The cooler autumn months can bring lots of great opportunities to share time with pets both indoors and outdoors. While enjoying the cooler months, the following tips can help keep your pet safe and healthy.
1. Continue flea and tick preventive as recommended by your veterinarian. Fleas will be more likely to infest your pets and home at this time of year. The infestations occur because owners stop flea prevention, erroneously thinking that pets cannot pick up fleas after a frost. Many owners treat only the allergic pets or only the ones that go outdoors for fleas, while other pets in the household continue to support ever-increasing flea egg populations. In autumn, contrary to popular belief, the fleas on wildlife will still be actively reproducing and leaving eggs in yards. When pets go outdoors (or rodents come indoors), the fleas are attracted to warm bodies and get a free ride indoors, where they can deposit thousands of eggs. These infestations need to be treated with reliable and safe products on all pets in the household, not just the ones that go outdoors. Seek your vet’s advice for the safest and most economical means of control.
2. If fleas do infest your pet, do not bathe with Dawn dish detergent. I have had many clients tell me that this recommendation is being made by staff working in pet stores and reception desks. Dawn is not an effective method of flea control. It will dry out your pet’s skin, as it is very great at pulling oils from the skin (and dirty pots, pans and plates). The reason vets recommend using Dawn is that it is good at removing petroleum-based toxins from the skin. When a pet has a toxicity reaction to an insecticide, we can remove some of the product by bathing in Dawn. When I do so, I use an emollient shampoo and conditioner afterward to replace skin moisture.
3. Ticks are more likely to cause Lyme disease, Ehrlichiosis and Anaplasmosis in humans and pets during the cooler autumn and spring months. This is another reason to continue your pet’s tick prevention in autumn. Many of the products my clients have used for years are no longer providing reliable tick control. Be sure to check with your vet to see which products are working in your area, as resistance can develop over time. Remember that your veterinarian has years of training regarding safety and effectiveness of these medications, as well as experience treating toxicity reactions that occur with many chemicals clients buy over the counter.
4. If ticks do attach themselves to your pet, be sure to remove them fully or see the vet to do so. Ask your vet for antibiotics to prevent Lyme disease and when to have your pet retested. I recommend routinely testing dogs every 6 months for tick-carried illnesses.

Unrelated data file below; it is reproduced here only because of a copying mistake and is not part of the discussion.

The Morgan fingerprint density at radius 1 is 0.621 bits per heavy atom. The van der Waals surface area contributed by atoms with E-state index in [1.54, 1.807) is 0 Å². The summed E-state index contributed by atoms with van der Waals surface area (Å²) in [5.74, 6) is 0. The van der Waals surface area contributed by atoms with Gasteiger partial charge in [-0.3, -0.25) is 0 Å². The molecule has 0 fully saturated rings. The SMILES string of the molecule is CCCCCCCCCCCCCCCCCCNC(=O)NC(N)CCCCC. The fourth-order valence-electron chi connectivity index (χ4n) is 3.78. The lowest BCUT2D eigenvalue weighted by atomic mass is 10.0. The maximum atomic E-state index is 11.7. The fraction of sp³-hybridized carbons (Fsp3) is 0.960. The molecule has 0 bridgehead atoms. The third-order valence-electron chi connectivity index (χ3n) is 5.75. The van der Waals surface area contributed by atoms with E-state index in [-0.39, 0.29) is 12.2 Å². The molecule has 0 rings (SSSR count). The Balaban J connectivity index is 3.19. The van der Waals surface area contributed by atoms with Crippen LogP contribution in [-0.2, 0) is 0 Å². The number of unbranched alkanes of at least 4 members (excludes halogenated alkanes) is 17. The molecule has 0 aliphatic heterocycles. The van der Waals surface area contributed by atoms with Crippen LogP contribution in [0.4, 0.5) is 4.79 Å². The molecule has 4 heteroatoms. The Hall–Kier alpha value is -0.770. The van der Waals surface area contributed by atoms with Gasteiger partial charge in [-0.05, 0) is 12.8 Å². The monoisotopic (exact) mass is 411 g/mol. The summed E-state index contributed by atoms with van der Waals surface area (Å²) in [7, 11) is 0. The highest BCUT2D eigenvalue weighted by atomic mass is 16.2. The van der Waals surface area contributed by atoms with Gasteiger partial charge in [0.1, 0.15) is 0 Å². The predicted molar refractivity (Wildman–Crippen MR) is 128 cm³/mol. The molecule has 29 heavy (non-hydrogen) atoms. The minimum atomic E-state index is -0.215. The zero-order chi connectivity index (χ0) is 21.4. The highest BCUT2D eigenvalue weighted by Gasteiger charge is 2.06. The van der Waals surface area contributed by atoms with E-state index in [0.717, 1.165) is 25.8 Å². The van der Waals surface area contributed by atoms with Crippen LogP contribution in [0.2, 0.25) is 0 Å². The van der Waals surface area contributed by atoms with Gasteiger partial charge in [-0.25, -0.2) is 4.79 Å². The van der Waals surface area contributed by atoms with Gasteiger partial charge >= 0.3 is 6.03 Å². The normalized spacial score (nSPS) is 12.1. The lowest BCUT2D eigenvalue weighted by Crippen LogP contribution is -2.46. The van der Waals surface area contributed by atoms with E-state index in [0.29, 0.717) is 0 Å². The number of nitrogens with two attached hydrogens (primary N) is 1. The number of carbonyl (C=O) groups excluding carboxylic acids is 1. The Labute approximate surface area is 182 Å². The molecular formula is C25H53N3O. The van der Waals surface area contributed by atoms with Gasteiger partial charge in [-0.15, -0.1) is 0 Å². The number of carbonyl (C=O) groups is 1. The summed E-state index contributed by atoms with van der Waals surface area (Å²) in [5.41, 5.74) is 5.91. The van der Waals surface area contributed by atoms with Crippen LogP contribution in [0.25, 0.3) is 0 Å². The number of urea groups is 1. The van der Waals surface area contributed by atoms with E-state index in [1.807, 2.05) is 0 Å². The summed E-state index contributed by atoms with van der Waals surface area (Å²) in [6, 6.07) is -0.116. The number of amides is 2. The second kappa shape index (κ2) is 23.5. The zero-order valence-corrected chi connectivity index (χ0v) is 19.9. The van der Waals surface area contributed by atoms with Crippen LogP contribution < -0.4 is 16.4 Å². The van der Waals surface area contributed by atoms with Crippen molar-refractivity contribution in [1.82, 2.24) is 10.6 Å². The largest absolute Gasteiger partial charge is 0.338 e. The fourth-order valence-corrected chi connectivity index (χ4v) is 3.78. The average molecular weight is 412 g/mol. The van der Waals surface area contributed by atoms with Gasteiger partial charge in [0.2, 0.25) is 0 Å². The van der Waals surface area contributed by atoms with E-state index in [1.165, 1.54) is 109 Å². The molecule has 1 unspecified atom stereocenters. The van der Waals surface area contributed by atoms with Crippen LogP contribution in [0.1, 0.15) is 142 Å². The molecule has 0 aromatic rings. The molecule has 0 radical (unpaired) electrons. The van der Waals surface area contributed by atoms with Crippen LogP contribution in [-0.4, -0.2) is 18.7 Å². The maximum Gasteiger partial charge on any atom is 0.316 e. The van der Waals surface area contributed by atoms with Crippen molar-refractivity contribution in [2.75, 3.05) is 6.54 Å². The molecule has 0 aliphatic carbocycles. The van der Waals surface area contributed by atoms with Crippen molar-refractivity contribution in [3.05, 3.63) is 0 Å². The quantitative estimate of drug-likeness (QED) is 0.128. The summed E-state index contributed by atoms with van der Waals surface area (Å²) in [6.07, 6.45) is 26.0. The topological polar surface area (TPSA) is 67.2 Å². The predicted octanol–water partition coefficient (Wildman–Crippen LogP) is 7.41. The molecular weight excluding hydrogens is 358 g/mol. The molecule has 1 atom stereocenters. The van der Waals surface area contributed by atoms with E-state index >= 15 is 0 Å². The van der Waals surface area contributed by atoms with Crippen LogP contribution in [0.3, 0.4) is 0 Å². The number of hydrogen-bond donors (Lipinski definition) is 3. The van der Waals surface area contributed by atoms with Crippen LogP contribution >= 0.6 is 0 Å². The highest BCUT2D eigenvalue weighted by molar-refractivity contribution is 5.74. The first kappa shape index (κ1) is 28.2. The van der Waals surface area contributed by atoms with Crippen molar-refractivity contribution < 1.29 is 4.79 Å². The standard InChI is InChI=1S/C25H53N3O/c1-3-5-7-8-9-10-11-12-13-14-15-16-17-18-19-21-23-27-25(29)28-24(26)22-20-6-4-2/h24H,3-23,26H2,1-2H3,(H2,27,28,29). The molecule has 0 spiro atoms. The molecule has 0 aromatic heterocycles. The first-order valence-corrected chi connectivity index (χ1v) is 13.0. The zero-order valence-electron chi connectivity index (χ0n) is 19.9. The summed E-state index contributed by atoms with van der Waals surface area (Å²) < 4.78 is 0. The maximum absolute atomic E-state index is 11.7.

5. With longer nights, be sure to keep reflective collars on pets while walking. Do not let pets out unattended in the evening. Increased risk of encounters with wild animals can lead to injuries from raccoons, opossums, and coyotes. Coyotes can easily kill small cats and dogs, and they have increased in numbers surrounding residential areas.
6. Assure pets are up to date on rabies vaccines. Increasing evening activity of wild animals can mean increased risk of rabies exposure.
7. Allergy problems often increase in fall, as homes are drier, and pollens, molds and flea exposure increase pets’ chances for skin and ear infections. Seek veterinary help for your pet, especially if you notice excessive itching.
8. Use humidifiers in your home, if you and your pets suffer from itchy, dry skin. Slow-release ceramides, Phytosphingosine and microencapsulated moisturizing skin conditioners can help prevent dry skin from turning into an infection. Many vets can help you find products with appropriate levels of these ingredients that will help your pet get through the fall and winter. Additionally, oral skin supplements and weekly or monthly time-release, spot-on skin therapies can solve many dry skin-related ailments.
9. Autumn pet toxins may include vehicle coolants and antifreeze, yard chemicals, and rodenticides (rat/mouse poisons). Assure your pets don’t have access to these chemicals. If exposed to toxins of any kind, call your vet immediately. Waiting for symptoms of antifreeze toxicity to develop will lead to death from kidney failure.
My advice to pet owners is to enjoy this time outdoors with pets as much as possible before cold weather hits. Keep all pets on safe, effective flea and tick preventive year round. Be sure to tell your vet if your pet has had any fleas or ticks, so you may be advised about the need for deworming for tapeworms (fleas carry tapeworms to pets) and blood testing for Lyme disease.
Dr. Cynthia Maro is a veterinarian at the Ellwood Animal Hospital in Ellwood City and the Chippewa Animal Hospital in Chippewa Township. She writes a biweekly column on pet care and health issues. If you have a topic you’d like addressed, please email email@example.com.